http://www.biaza.org.uk/uploads/images/banners/meadow thistle in purple moor grass and rush pasture-1.jpg

World War Zoo gardens

The World War Zoo gardens project at Newquay Zoo recreates a 1940s 'Dig For Victory' garden of the past, to engage visitors about issues of the future.

The project focuses on the lessons to be learnt for the future from the past experiences of how zoos and associated botanic gardens survived wartime challenges.

Zoos across the world suffered physical damage, closure, resource shortages, staffing problems and casualties, rationing and food security issues.

Responding to wartime challenges brought about novel solutions that are still used today such as adoption schemes, seed saving, public education and recycling campaigns, and market gardening.

Lawns and flowerbeds were dug up to plant food for animals and visitors. Past solutions to resource problems may be of help for our uncertain future.

Recreating a typical wartime zoo keepers’ allotment garden at Newquay Zoo has created the opportunity for zoo staff to:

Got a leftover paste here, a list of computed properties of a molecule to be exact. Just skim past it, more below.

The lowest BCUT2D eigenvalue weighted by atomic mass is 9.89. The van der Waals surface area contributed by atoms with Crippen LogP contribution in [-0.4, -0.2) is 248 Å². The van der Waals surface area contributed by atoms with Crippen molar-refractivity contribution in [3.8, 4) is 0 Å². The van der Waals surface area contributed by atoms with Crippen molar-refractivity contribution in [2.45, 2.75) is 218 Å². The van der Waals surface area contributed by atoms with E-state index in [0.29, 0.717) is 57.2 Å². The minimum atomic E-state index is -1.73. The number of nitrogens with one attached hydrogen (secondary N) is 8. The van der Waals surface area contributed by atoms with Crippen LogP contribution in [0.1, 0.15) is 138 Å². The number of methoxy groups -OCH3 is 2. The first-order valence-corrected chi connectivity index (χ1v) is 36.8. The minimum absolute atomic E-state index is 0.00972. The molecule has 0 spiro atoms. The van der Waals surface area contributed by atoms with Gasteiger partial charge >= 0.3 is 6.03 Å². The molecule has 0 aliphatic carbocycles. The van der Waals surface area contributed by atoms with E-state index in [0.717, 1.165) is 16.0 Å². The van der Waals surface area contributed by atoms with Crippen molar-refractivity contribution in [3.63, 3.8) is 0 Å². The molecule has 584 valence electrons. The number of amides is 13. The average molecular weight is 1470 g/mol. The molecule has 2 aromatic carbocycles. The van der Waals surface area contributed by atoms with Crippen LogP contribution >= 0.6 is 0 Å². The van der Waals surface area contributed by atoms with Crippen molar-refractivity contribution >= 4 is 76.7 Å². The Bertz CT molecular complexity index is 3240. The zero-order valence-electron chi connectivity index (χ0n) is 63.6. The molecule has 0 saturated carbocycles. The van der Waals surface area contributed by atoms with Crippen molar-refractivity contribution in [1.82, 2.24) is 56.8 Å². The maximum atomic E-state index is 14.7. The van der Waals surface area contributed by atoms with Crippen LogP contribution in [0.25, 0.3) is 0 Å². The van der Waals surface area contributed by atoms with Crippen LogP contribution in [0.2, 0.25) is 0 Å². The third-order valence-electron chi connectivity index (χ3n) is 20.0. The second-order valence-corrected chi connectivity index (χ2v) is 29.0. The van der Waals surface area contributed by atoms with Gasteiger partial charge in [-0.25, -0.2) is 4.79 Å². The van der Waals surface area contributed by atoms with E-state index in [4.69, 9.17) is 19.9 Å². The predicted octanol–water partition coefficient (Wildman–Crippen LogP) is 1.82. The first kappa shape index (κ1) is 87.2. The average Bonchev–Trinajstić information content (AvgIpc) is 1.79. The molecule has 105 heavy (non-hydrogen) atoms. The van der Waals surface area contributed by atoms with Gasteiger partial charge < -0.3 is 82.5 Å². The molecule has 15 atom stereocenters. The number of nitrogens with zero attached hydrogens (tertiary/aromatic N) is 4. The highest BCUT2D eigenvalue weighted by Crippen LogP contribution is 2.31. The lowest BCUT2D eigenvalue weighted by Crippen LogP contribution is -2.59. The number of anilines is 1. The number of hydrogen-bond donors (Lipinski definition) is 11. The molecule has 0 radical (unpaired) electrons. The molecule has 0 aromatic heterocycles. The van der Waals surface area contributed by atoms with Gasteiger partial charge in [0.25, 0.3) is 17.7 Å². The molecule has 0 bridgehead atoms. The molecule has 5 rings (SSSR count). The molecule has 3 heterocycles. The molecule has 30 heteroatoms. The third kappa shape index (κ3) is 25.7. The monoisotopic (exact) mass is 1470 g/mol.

- Provide fresh organic / unsprayed food for animal enrichment and feeding;

 - Engage zoo visitors in informal, ‘over the garden fence’  discussions of difficult environmental issues such as climate change, food security, organic allotment gardening  and recycling;

 - Bring a family history and social history element into the zoo’s education and visitor programme, engaging many generations of our zoo visitors with fascinating animal and human interest stories from the 1940s;

 - Promote the zoo to different audiences through press, social media and gardening networks.

The garden has been designed using 1940s techniques, plant varieties and artefacts. This has been based on research into original sources and archives, original magazines and personal accounts from Britain and further afield.


Newquay Zoo

WINNER of BIAZA Award 2011 for Best use of plants in a landscape feature / design




Text size A A A

T +44 (0) 20 7449 6599
E admin@biaza.org.uk

The Tropical Butterfly House in North Anston, near Sheffield is encouraging visitors to take part in the Butterfly Count from 15 July until 7 August 2016 More

Tropiquaria hosts the Literacy Pod as part of a campaign being deliverd by Boots Opticians and The National Literacy Trust to improve the life chances of the most disadvantaged children in the UK by boosting their literacy levels. More

Keepers at RZSS Highland Wildlife Park have recently welcomed a rare Bukhara deer calf to its herd in the Cairngorms. The male calf was born at the beginning of June to mother Mariam and has yet to be named. 

More

Bookmark and Share